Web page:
These are the words, images, and beers that inspired the GBH Collective this week. Drinking alone just got better, because now you're drinking with all of us.
READ. // “There still must be a place for wood-paneled walls, Golden Tee & Big Buck hunter machines, two-4-one wing specials on Mondays, and the like. These are places where there is nothing for the beer to hide behind. Just beer and conversation. And a jukebox.” Pete Bissell seems to have a continuously evolving and sharper view of the future of craft beer than most, and when he and his team started visiting accounts outside the craft bubble that serve Bissell, they realized that, among all the trendy, industrial-chic, craft-focused bars and restaurants out there, life finds a way.
LOOK. // I’ve been obsessed with pitching gifs and slow-mo rotation shots lately. The @pitchingninja has been a daily read for a few months now. But this particular shot of a changeup grip being released makes the human arm looks like pure magic. It’s a kind of elegant torture.
DRINK. // Pivovar Kout na Šumavě’s Koutska 12
There are wedding beers, and then there’s this wedding beer. From the historic and revived Czech brewery Pivovar Kout na Šumavě, this beautiful double-decoction Pilsner is made from local barley; well water; all the floral, spicy Saaz; and just a touch of caramel malt for color (a bit of a Czech secret for some). It was a delight up in the mountains of Vermont just as the crisp fall air crept in during our friend Matt Canning’s vows.
READ. // “...the project forces us to imagine a world without Springsteen in it to take care of us, a world which we must assume is now closer at hand than it is far. He’s a sixty-nine-year-old performing a career-spanning selection of music, interspersed with stories from the length of his life. It’s hard to watch if you’ve recently lost somebody, harder still if Springsteen is somebody that you don’t want to lose. It conjures thoughts of the unthinkable. I loved it and I wish I hadn’t watched it. I’m not ready to confront Springsteen on mortal ground.” I've read Rax King's essay on Springsteen, Springsteen on Broadway, and her father's untimely death at least 10 times. It’s full of power, weathered sentimentality, and vulnerability—like a great Springsteen song, I just want to put on repeat and read it over, and over, and over again.
LOOK. // Li Ziqi's YouTube channel offers up a hypnotic array of visuals from the heart of pastoral China. In a recent video, called “Corn,” you see Li Ziqi plant, tend, harvest, dry, and utilize corn in a variety of preparations. Her videos are the perfect mix of education and escapism I'm looking for to forget my work day.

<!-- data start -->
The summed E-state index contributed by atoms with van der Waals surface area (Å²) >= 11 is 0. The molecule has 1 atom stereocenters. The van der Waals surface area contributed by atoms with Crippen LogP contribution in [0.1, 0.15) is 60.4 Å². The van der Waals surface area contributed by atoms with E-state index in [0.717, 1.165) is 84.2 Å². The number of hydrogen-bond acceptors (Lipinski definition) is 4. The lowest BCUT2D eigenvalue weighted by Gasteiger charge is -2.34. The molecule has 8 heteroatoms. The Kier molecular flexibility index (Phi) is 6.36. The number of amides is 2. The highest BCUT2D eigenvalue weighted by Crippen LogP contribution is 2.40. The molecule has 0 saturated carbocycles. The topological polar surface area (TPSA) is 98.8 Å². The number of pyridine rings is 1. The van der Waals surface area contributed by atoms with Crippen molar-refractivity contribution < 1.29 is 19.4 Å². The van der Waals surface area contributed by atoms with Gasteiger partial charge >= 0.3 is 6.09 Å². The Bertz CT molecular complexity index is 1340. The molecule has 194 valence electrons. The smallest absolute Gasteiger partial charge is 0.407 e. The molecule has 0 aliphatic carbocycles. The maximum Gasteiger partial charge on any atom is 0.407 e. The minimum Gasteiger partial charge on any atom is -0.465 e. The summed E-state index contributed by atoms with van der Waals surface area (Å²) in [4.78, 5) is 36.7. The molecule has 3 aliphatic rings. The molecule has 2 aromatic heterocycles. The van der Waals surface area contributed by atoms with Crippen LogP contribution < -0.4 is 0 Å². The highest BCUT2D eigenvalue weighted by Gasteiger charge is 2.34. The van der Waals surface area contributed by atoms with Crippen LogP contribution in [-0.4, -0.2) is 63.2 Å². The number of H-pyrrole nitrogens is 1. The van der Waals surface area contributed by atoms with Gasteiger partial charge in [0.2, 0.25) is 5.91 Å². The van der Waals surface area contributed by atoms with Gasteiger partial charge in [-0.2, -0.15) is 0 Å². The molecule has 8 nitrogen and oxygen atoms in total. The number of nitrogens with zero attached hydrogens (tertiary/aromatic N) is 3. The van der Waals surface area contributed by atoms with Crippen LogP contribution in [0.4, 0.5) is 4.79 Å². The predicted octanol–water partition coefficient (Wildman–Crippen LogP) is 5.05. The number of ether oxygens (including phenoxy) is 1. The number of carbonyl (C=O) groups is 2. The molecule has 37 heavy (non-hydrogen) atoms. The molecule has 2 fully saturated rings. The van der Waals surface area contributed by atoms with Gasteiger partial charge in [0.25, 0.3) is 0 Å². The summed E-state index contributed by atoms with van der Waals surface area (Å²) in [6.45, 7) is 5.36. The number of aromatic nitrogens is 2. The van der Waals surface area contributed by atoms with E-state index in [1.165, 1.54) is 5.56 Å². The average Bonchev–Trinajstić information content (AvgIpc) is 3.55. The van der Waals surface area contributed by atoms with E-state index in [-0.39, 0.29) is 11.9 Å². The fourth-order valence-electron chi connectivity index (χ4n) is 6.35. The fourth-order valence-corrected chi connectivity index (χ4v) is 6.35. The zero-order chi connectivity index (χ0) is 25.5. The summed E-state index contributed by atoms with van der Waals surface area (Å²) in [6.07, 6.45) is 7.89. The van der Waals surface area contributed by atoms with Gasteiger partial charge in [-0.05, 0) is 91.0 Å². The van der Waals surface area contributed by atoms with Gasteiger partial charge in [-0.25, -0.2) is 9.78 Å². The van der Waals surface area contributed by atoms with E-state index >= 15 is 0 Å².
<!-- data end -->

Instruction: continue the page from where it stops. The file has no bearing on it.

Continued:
DRINK. // Bell's Best Brown Ale
Brown Ales are solid and stable beers. It's ironic, then, that it’s still so hard to find a stable and solid Brown Ale. Balanced but generally malt-forward, they remain an afterthought. Recently, Chicago got its first whiff of fall. I went to my corner bar, checked out their updated beer list, and practically leaped for joy when I saw Bell's Brown on tap. With a shitty grin on my face, I enjoyed the subtlest of brisk breezes, and got excited for the sweaters, boots, and flannels in my near future.
READ. // "You pay for a temporary escape into pleasure, the assurance that, even if you’ve done nothing all day but spit wine and sunburn, you’ll be treated like a business tycoon who just closed a deal. At times, overwhelmed by the opulence, I felt like a character in a sci-fi movie who had sneaked onto a spaceship for the 1 percent, now orbiting a burning planet." In a new piece for The New York Times, California restaurant critic Tejal Rao visits three of Napa Valley's culinary colossi, all of which have three Michelin stars: The French Laundry, the Restaurant at Meadowood, and SingleThread. In her careful dissection of her experiences, she allows herself to luxuriate in the spoils—sweetcorn custard and caviar, bowls of seaweed and raw amberjack—before negotiating the ensuing queasiness at the moribund excess.
LOOK. // Writer and art historian Anne Louise Avery's account is one of my recent Twitter favorites. In an ongoing series, she combines images of historical dresses and paintings and creates dreamy micro-fictions to go with them: one character might be stalking Budapest's streets "in her tattered gown of birds," another working for a London-based lepidopterologist. They're pockets of brief beauty in my TL, and I'm grateful for them.
DRINK. // Jauma Like Raindrops Grenache 2017
I've been making an effort lately to drink more wine—not the worst kind of homework!—and Jauma's exceptional Like Raindrops is a recent highlight. Jauma, which operates in Australia's McLaren Vale region, has its natty-wine plaudits, and this 100% Grenache is evidence of its fine touch. It isn't a fruit-bomb, and it lacks the single-note bombast you might expect from a hot climate. Instead, it's ruby-bright, and tastes like biting into a just-ripe cherry whose skin still has a bit of snap. It's got a bit of spice, and a floral character, too. If you filled a swimming pool with it, I'd make my best effort to drain it.
The GBH Collective